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[image via Heroic HOllywood]

Warner Bros film head Greg Silverman was interviewed for The Hollywood Reporter about the ongoing Harry Potter and Lego franchises and, oh yes, the DC movies. As as usual the “how are you different from Marvel?” question comes up. And it’s all about master filmmakers, perhaps a meow about Marvel’s more generic—and massively successful—take?

We have a great strategy for the DC films, which is to take these beloved characters and put them in the hands of master filmmakers and make sure they all coordinate with each other. You’ll see the difference when you see Batman v. Superman, Suicide Squad, Justice League and all the things that we are working on.

There were some complaints that the Batman v. Superman trailer was too dark. Is this a trademark of a DC superhero film in the post-Dark Knight era?
There is intensity and a seriousness of purpose to some of these characters. The filmmakers who are tackling these properties are making great movies about superheroes; they aren’t making superhero movies. And when you are trying to make a good movie, you tackle interesting philosophies and character development. There’s also humor, which is an important part.


Oh good there is a chance to laugh amid the rain and thunder. To be fair Suicide Squad does look quite different and should generate grim ironic laughter at times. Silverman also discusses Wonder Woman and is asked why so many different screenwriters were tasked with doing different takes:

You’ve ruffled some feathers hiring competing writers to work on some projects at the same time, such as with Wonder Woman. What’s the strategy?

Every project is different. On some projects, we have multiple writers working together. In some cases, we put writers together who have never been a team together. And sometimes, there is only one writer whose voice is right. In the case of Wonder Woman, the right approach was to have writers pitching different scenes within the framework we created.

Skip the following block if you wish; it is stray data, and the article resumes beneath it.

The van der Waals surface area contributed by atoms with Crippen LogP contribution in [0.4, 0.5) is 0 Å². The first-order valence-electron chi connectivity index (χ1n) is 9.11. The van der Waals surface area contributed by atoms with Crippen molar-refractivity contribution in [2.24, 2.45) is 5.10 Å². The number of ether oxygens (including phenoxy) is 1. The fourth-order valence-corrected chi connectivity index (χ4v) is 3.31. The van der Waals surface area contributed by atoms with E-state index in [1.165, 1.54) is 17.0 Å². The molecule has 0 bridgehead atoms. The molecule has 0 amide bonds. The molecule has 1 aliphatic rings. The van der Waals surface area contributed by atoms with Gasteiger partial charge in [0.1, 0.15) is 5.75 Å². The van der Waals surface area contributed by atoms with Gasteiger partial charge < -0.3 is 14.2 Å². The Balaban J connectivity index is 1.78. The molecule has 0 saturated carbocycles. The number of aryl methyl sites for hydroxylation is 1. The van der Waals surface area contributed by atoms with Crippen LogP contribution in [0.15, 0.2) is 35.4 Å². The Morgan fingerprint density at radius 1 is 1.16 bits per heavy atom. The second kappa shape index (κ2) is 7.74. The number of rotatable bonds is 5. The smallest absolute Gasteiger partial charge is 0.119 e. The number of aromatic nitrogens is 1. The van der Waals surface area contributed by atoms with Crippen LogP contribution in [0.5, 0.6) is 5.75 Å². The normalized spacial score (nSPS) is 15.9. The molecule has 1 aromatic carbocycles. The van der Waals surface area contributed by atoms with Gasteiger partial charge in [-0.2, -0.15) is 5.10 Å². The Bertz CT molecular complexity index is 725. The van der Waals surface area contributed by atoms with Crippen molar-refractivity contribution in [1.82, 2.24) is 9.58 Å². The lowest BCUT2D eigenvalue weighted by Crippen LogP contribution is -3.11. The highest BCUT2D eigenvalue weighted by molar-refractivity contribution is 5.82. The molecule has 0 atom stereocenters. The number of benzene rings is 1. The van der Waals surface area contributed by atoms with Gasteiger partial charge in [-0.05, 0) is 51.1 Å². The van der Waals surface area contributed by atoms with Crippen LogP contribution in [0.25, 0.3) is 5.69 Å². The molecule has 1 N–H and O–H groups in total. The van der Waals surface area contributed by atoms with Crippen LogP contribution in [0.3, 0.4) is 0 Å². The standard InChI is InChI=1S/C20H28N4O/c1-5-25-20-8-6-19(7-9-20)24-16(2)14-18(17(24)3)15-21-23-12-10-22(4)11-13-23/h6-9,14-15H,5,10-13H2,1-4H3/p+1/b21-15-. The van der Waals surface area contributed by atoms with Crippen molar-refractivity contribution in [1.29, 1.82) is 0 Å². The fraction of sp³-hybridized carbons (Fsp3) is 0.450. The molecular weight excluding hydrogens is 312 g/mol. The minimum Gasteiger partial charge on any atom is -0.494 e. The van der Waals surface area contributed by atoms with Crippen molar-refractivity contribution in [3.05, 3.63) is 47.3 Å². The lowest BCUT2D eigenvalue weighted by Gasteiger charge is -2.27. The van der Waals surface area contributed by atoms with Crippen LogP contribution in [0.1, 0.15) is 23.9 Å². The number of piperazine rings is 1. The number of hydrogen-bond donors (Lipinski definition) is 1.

Without knowing what the others were up to?

Correct. They came to me and said they wanted to try this approach. I don’t know how much collaboration and noncollaboration was going on. Treating writers well is a massive priority at this studio. I’d be very shocked if writers weren’t treated with respect and grace.


Translation: throw it against the wall and see what sticks.

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I should also note that Umberto Gonzalez’s Heroic Hollywood website is up and running and he’s dropping all kinds of info on DC and Marvel stuff, mostly some spoiler details like what KIND of weapon Batman is using against Superman. Hint: very sneaky Batman.

6 COMMENTS

  1. Unfortunately what seemed fresh with Batman Begins seemed tired in The Dark Knight Rises and especially in the overly grim Man Of Steel (with its bizarre all blue color scheme). I find the DC animated films much more interesting such as Justice League New Frontier, Crises On Two Earths and The Flashpoint Paradox, all of which are much more plot heavy than the DC live action movies have been of late).

  2. “Without knowing what the others were up to?
    Correct.”
    This is why I’m actually glad I never achieved my dream of being a Hollywood script writer.

  3. I guess this does kind of explain the differing philosophies and approaches of the DC vs. Marvel movies. But the bottom line is that Marvel has opted to make solid, crowd-pleasing “popcorn films” that have broader appeal and, as a result, greater box office potential. Frankly, I’ve never felt compelled to watch DC’s films more than once. Marvel’s generally are just plain more enjoyable.

  4. “Without knowing what the others were up to?”

    This was how movies were written in Hollywood’s “golden age” (the 1930s and ’40s), when studios had dozens of writers under contract. Several writers would be assigned to the same project, usually without knowing anyone else was working on it. Then the producer would cut and paste elements from many scripts together.

    Thanks to Marvel and DC, this assembly line method of script production has returned.

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